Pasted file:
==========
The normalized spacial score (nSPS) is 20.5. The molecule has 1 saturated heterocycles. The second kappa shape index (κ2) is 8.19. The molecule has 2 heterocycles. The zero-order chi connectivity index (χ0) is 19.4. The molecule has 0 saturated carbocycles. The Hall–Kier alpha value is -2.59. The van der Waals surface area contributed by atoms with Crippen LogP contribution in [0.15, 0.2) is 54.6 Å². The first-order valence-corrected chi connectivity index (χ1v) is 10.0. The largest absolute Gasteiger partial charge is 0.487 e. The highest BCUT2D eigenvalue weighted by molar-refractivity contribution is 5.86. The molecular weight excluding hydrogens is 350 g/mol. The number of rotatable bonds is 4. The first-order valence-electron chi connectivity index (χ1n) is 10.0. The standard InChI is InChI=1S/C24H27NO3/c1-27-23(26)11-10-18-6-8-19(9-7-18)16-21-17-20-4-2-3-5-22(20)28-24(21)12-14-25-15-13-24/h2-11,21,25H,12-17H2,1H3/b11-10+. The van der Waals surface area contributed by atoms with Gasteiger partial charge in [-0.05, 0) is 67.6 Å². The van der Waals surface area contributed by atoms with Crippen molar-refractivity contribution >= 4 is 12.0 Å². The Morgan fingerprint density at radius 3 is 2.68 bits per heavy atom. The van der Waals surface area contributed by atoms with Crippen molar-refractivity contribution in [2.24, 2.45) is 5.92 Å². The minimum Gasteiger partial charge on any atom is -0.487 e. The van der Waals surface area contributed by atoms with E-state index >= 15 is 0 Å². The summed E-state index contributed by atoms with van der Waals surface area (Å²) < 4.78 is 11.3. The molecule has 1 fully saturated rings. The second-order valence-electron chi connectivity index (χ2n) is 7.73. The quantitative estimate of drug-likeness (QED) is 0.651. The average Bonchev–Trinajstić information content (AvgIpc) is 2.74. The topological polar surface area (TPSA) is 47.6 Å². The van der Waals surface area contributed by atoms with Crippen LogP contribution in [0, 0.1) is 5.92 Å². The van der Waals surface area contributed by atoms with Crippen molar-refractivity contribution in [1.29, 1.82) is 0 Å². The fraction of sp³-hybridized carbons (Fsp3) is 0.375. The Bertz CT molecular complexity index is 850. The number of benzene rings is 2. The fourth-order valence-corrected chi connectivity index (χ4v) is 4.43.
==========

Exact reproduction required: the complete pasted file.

The normalized spacial score (nSPS) is 20.5. The molecule has 1 saturated heterocycles. The second kappa shape index (κ2) is 8.19. The molecule has 2 heterocycles. The zero-order chi connectivity index (χ0) is 19.4. The molecule has 0 saturated carbocycles. The Hall–Kier alpha value is -2.59. The van der Waals surface area contributed by atoms with Crippen LogP contribution in [0.15, 0.2) is 54.6 Å². The first-order valence-corrected chi connectivity index (χ1v) is 10.0. The largest absolute Gasteiger partial charge is 0.487 e. The highest BCUT2D eigenvalue weighted by molar-refractivity contribution is 5.86. The molecular weight excluding hydrogens is 350 g/mol. The number of rotatable bonds is 4. The first-order valence-electron chi connectivity index (χ1n) is 10.0. The standard InChI is InChI=1S/C24H27NO3/c1-27-23(26)11-10-18-6-8-19(9-7-18)16-21-17-20-4-2-3-5-22(20)28-24(21)12-14-25-15-13-24/h2-11,21,25H,12-17H2,1H3/b11-10+. The van der Waals surface area contributed by atoms with Gasteiger partial charge in [-0.05, 0) is 67.6 Å². The van der Waals surface area contributed by atoms with Crippen molar-refractivity contribution >= 4 is 12.0 Å². The Morgan fingerprint density at radius 3 is 2.68 bits per heavy atom. The van der Waals surface area contributed by atoms with Crippen molar-refractivity contribution in [2.24, 2.45) is 5.92 Å². The minimum Gasteiger partial charge on any atom is -0.487 e. The van der Waals surface area contributed by atoms with E-state index >= 15 is 0 Å². The summed E-state index contributed by atoms with van der Waals surface area (Å²) < 4.78 is 11.3. The molecule has 1 fully saturated rings. The second-order valence-electron chi connectivity index (χ2n) is 7.73. The quantitative estimate of drug-likeness (QED) is 0.651. The average Bonchev–Trinajstić information content (AvgIpc) is 2.74. The topological polar surface area (TPSA) is 47.6 Å². The van der Waals surface area contributed by atoms with Crippen LogP contribution in [0, 0.1) is 5.92 Å². The van der Waals surface area contributed by atoms with Crippen molar-refractivity contribution in [1.29, 1.82) is 0 Å². The fraction of sp³-hybridized carbons (Fsp3) is 0.375. The Bertz CT molecular complexity index is 850. The number of benzene rings is 2. The fourth-order valence-corrected chi connectivity index (χ4v) is 4.43.